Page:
Democracy: An American Christian’s Prop?

prop: a support placed beneath or against something to keep it from shaking or falling

As a Christian I love living in America.  Mostly because it makes being a Christian really easy.  For example, I don’t actually have to go out and help the poor or feed the hungry or visit the folks in prison – all I have to do is make sure I vote for the person who will put policies that support these things in place.

And if I don’t like this neighbor that I don’t know, and they decide to put a car on blocks in their driveway and I don’t like how that affects the value of my home then I don’t have to walk across the street and find out why their car is on blocks  – all I have to do is write a letter to my Home Owner’s Association and we can pass a neighborhood law prohibiting cars on blocks.  It’s so easy.

The coolest part about democracy is that when I feel my neighbors, or any of the 300 million people in this country for that matter, are living immoral lives, I don’t have to get to know them and try to figure out why they do what they do.  I don’t have to become friends with them and gain influence.  I don’t even have to take time out of my busy day to pray about that issue, or rely on the Holy Spirit to help them (or me) achieve a better life.  All I have to do is start a petition, and call my senator, and try to pass a law that prohibits their immoral activity.  Never mind it doesn’t change the way they act (it only makes it illegal) – I feel a lot better about myself when there are good, moral laws in place.

It gets even better when it comes to foreign policy.  No longer do I have to go anywhere or see anything firsthand.  I don’t have to help start an actual orphanage or touch one of those AIDS infected bodies – all I have to do is donate $100 to the president of my choice.  He’ll take care of it with the next $1 billion international relief budget.

I love democracy.  It makes being a Christian so easy.

Friday Is For Smiling

When you wake up in the morning in August and the house is chilly, and you have to put on a sweatshirt and hot coffee finally makes sense, you know it’s a good day to smile.

But if your smiler still needs a kickstart, check out these oldies but goodies:

And finally, the original “Truth About” video that made Bryan Allain famous: The Truth About Bears

Have a great weekend!

5 1/2 Random Thoughts on a Thursday Morning

Sorry House Studio…actually Thursday mornings are for the random…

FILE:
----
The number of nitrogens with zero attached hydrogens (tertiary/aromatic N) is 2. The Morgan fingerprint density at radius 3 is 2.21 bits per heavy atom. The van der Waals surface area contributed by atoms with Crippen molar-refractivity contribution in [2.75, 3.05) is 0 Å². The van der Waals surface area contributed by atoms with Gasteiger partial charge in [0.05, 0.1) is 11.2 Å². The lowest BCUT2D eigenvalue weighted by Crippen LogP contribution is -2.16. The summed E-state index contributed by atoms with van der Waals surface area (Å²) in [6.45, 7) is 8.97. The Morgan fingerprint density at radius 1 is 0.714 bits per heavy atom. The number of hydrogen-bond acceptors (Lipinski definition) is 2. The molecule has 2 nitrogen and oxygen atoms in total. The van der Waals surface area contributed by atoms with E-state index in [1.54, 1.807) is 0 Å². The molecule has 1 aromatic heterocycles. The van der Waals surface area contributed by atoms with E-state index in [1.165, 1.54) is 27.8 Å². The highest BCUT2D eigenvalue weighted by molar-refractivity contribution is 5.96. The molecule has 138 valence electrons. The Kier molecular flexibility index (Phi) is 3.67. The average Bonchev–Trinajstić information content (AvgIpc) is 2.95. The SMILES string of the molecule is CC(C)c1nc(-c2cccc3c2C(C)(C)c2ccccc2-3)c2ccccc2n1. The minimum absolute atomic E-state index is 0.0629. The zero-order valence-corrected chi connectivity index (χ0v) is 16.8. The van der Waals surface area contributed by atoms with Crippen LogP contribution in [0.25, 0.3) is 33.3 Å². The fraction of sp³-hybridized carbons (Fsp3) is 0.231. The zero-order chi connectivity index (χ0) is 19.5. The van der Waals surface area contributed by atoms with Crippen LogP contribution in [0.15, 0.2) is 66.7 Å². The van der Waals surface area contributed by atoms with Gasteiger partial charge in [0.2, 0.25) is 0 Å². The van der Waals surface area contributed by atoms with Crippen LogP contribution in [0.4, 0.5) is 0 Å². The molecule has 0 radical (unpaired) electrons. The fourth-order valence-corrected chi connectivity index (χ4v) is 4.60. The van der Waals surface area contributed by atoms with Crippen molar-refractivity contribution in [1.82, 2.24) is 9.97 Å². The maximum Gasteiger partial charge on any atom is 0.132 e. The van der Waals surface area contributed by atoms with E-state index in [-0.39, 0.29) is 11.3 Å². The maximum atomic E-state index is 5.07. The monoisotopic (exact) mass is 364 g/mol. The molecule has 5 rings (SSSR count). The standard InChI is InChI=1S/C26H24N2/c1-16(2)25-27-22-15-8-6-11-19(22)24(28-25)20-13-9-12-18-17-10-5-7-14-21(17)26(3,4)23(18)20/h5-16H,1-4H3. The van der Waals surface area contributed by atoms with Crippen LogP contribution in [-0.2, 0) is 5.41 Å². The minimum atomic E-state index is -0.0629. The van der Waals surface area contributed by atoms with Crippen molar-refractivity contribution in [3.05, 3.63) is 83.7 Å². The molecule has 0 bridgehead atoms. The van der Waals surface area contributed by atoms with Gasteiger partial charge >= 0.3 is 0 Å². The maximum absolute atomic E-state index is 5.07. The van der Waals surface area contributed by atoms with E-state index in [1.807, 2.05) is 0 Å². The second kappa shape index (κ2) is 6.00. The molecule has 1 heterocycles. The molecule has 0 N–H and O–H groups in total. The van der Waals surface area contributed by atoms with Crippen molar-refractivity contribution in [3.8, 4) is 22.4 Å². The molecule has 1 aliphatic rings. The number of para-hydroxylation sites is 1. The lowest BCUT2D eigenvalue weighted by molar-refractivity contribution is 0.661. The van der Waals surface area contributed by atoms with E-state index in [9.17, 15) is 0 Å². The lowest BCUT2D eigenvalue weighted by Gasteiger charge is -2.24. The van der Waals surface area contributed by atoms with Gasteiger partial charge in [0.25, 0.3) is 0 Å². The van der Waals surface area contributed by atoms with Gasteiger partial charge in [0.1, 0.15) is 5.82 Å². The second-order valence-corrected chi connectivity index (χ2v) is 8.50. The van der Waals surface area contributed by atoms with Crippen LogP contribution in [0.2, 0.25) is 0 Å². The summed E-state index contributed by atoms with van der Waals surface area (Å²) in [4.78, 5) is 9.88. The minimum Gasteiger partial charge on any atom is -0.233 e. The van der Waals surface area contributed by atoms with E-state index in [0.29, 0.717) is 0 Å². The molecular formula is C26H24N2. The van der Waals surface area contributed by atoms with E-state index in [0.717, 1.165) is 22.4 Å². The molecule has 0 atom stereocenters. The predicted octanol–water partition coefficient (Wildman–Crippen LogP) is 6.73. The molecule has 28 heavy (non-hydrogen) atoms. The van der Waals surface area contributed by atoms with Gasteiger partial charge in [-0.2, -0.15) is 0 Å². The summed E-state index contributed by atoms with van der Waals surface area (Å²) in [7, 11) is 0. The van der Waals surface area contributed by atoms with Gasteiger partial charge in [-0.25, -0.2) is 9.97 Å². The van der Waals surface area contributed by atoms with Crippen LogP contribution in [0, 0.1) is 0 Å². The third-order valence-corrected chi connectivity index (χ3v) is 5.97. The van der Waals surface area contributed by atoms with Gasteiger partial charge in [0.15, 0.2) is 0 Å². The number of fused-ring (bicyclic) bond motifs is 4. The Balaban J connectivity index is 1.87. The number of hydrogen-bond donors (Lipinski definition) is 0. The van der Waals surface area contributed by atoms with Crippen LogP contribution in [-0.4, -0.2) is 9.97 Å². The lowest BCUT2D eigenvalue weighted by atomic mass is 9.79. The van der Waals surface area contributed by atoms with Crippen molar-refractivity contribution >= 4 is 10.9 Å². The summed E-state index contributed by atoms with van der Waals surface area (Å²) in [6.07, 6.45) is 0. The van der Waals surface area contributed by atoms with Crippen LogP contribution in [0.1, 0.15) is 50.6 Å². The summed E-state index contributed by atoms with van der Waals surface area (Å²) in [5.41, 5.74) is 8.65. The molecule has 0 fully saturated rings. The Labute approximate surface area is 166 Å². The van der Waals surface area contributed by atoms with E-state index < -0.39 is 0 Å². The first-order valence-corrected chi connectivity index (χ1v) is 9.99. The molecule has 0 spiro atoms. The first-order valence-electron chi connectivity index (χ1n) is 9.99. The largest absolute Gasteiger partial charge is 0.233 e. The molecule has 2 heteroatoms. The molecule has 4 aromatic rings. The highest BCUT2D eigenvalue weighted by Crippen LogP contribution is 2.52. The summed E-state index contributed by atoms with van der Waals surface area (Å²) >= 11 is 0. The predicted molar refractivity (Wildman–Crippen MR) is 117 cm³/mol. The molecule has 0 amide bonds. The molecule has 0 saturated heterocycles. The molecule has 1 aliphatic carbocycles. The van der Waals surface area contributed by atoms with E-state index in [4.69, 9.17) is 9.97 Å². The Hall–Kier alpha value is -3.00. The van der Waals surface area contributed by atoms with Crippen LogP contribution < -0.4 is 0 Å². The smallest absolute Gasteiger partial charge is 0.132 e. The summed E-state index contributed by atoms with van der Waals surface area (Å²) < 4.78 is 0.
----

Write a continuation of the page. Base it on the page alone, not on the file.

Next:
1 – If you think can play ping pong like Donkey Kong, check out yesterday’s post about the upcoming ping pong championship in Gap, PA

2 – Either a store is very smart or it’s customers are very dumb (or the place is just amazing), when they can get you to pay for the right to shop there (ahem, Costco; and yes, I am a customer)

3 – Don’t forget to register for the Fireside Writer’s Conference before September 1st if you want to receive the discounted rate

4 – Thanks to Ken Mueller of Inkling Media for helping me set up a Facebook page for the conference…I know, someone my age should probably be able to do that themselves

5 – I spent 3 hours last night hanging out with my Amish relatives, getting information for my upcoming Stoltzfus Family History book – who would have thought that discussions about ancestors, appendectomies and church splits could be so much fun.  I haven’t laughed that hard in a long time.

6 – If I could go to any restaurant right now, at 7:20 am, it would definitely be . . .

(feel free to finish that sentence in the comments)

From Addis Ababa to Lancaster…via ping pong?

Right now, somewhere in Ethiopia, I have a niece or a nephew.

She hasn’t been born yet, probably still about three months from exiting the womb. Her mother might not even know that she’s going to give her up for adoption.  But in about 90 days her mom will give birth, then leave the child at the hospital, or the front steps of an orphanage.

There’s a 50% chance this child is the result of rape. In Addis Ababa, Ethiopia, that’s a horrendous part of how beautiful little lives enter the world.

But in less than a year, this little child will be living in Gap, Pennsylvania, with four doting brothers and sisters. Between relatives in Lancaster and England, this baby will have five fascinated cousins, six aunts and uncles, and parents who couldn’t be happier.  This baby will be welcomed into a new community, halfway around the world, and that little one will grow up here, in Amish country.